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Importance of India-ASEAN Agriculture Dialogue

Updated: November 16, 2013 12:42 pm

Last week was spent in Kuala Lumpur—the magnificent capital of Malaysia—with its impressive urban infrastructure—mueseums, galleries, convention centres and the iconic Petronas Twin Towers—among the tallest buildings of the world—and certainly the tallest twin tower. The occasion was India’s dialogue with ASEAN agricultural ministers, an event that is held immediately after the ASEAN agricultural and forestry minsters meeting. India, China and Japan are the three countries with which ASEAN has a regular dialogue on matters of mutual interest and possible collaboration in areas of agriculture, food and nutrition security and environmental matters—though from the tone and tenor of the conference, the focus continued to be on agriculture issues. The writer was a member of the Indian delegation, led by Union Agriculture Minister Sharad Pawar.

What does one say about this dialogue? First and foremost, from the Indian perspective, it is a recognition of India’s place on the high table of global food security and agricultural development agenda. The fact that we are now capable of feeding over 17 per cent of the world’s population with just about 3 per cent of the world’s land is a major landmark. Secondly, this has been achieved, not by large landowners of corporates, engaged in agribusiness but by the sheer dint of hard world of 130 million farming families, a majority of whom are marginal and small land holders. Third, while several countries have established world-class research facilities, and the CGIAR also has its centres across the globe—India is unique in the sense that it has in place an administrative arrangement to ensure that the farmers get all their technical inputs, including credit, as well as for procurement and marketing. Fourth, with the legislation on food security, India will also have the largest intervention in ensuring the physical delivery of food to the eligible families. Last, but not the least, India’s agricultural research and education system, including the ICAR’s institutions, state agricultural universities and resource centres offer an excellent opportunity for training to farmers in ASEAN countries.

However, lest the readers think that this is just one way traffic, it must be clarified that ASEAN countries, both individually and collectively can teach us many good practices. Vietnam stands out as the country that sought Indian assistance in rice and spices, and has mainstreamed many of our ‘innovative’ practices. More importantly, it has encouraged its farmers to establish direct supply chains with Metro Cash and Carry and we are still struggling with this idea. The Philippines has leveraged the presence of International Rice Research Institute (IRRI) to ensure that most of the famers shift to hybrids with high-yield potentials—we are still a long way to go in this regard. True, Myanmar and PDR of Laos still need Indian assistance, but we need to pick up tips on agricultural marketing   and famers co-operatives from Malaysia and Indonesia. It is also important to mention that for several ASEAN countries, especially Singapore, Malaysia and Brunei, agriculture and farming are no longer salient, though food security remains very important. For these countries, the insistence is more on ensuring a non-restrictive trade regime so far as agricultural exports is concerned. This assumes significance as several countries in the region, especially Thailand and Japan have highly restrictive practices, and several non- tariff barriers to the export and import of food.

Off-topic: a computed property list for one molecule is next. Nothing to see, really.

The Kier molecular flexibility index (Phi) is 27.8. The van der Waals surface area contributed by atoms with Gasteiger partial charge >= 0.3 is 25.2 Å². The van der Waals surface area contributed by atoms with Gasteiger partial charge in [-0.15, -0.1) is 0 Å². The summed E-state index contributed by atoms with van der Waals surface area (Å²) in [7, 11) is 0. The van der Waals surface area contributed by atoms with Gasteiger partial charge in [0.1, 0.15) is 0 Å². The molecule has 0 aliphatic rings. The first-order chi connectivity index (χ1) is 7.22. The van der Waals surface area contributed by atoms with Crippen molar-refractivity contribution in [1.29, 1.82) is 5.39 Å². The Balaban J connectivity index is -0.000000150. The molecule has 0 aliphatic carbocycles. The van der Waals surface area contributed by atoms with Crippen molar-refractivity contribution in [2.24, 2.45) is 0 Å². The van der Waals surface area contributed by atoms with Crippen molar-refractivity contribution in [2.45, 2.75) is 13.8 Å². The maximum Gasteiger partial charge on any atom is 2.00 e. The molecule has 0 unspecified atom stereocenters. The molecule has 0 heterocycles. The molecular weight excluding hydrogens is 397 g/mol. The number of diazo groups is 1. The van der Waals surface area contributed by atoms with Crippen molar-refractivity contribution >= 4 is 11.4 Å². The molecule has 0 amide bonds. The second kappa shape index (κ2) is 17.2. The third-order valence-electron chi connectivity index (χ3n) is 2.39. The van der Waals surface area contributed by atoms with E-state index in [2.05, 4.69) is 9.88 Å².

India’s position in the ASEAN meet was quite clear and candid, especially when it came to offering India’s extensive research and educational facilities     and administrative experience in agricultural logistics. For all the domestic critique of FCI and Nafed, it is clear that interventions made for procurement, price support and market intervention have ensured a basic guarantee for farmers, especially small holders. Farm equipment was another area, in which the potential of collaboration is very high. Other than plam oil plantations in Malaysia and Indonesia, most agriculture is small-holder agriculture, and the new generation of tools that is required, especially for vegetables and fruits opens avenues for joint experiments. China is certainly ahead of us in this, but we are better in providing hands-on training. Moreover there’s a positive feel about joint and collaborative research projects.

The ASEAN-India agriculture meeting also gave an opportunity for bilateral meetings, and the one with Myanmar was quite significant, especially in view of the long land border with India, and its emergence as an important centre for production of pulses. India’s deficit in pulses can be substantially met from enhanced and improved cultivation in Myanmar, for which India can also provide requisite finanical and technical assistance. India is also helping Myanmar establish an advance agricultural research centre with focus on rice and this will go a long way in strengthening bilateral ties. Before closing it may be mentioned that this was the third edition of the ASEAN-India ministerial-level consultations.

By Sanjeev Chopra

(An IAS Officer, the author is Joint Secretary and Mission Director, National Horticulture Mission, Government of India. The views expressed are personal.)

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